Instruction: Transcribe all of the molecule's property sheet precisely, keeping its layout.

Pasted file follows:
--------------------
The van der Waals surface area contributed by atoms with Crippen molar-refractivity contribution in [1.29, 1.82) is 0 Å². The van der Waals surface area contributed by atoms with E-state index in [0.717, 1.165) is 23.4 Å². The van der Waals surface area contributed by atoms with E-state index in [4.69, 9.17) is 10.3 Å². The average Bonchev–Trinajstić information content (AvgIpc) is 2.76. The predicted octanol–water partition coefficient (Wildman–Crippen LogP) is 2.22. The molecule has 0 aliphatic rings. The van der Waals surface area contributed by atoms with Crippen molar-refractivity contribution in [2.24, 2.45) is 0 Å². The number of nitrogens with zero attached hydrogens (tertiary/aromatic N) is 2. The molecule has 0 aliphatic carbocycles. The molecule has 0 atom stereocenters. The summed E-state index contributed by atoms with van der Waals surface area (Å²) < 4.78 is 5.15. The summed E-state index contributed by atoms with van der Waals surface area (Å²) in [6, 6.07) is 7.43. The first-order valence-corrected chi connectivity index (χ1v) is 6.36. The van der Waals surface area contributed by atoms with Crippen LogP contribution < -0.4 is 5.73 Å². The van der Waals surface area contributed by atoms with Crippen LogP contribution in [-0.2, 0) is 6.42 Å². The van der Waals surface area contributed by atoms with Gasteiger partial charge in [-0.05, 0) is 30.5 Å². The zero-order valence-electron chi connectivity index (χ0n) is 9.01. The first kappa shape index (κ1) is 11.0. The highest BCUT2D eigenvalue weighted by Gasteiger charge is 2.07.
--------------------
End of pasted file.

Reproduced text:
The van der Waals surface area contributed by atoms with Crippen molar-refractivity contribution in [1.29, 1.82) is 0 Å². The van der Waals surface area contributed by atoms with E-state index in [0.717, 1.165) is 23.4 Å². The van der Waals surface area contributed by atoms with E-state index in [4.69, 9.17) is 10.3 Å². The average Bonchev–Trinajstić information content (AvgIpc) is 2.76. The predicted octanol–water partition coefficient (Wildman–Crippen LogP) is 2.22. The molecule has 0 aliphatic rings. The van der Waals surface area contributed by atoms with Crippen molar-refractivity contribution in [2.24, 2.45) is 0 Å². The number of nitrogens with zero attached hydrogens (tertiary/aromatic N) is 2. The molecule has 0 aliphatic carbocycles. The molecule has 0 atom stereocenters. The summed E-state index contributed by atoms with van der Waals surface area (Å²) < 4.78 is 5.15. The summed E-state index contributed by atoms with van der Waals surface area (Å²) in [6, 6.07) is 7.43. The first-order valence-corrected chi connectivity index (χ1v) is 6.36. The van der Waals surface area contributed by atoms with Crippen LogP contribution < -0.4 is 5.73 Å². The van der Waals surface area contributed by atoms with Crippen LogP contribution in [-0.2, 0) is 6.42 Å². The van der Waals surface area contributed by atoms with Gasteiger partial charge in [-0.05, 0) is 30.5 Å². The zero-order valence-electron chi connectivity index (χ0n) is 9.01. The first kappa shape index (κ1) is 11.0. The highest BCUT2D eigenvalue weighted by Gasteiger charge is 2.07.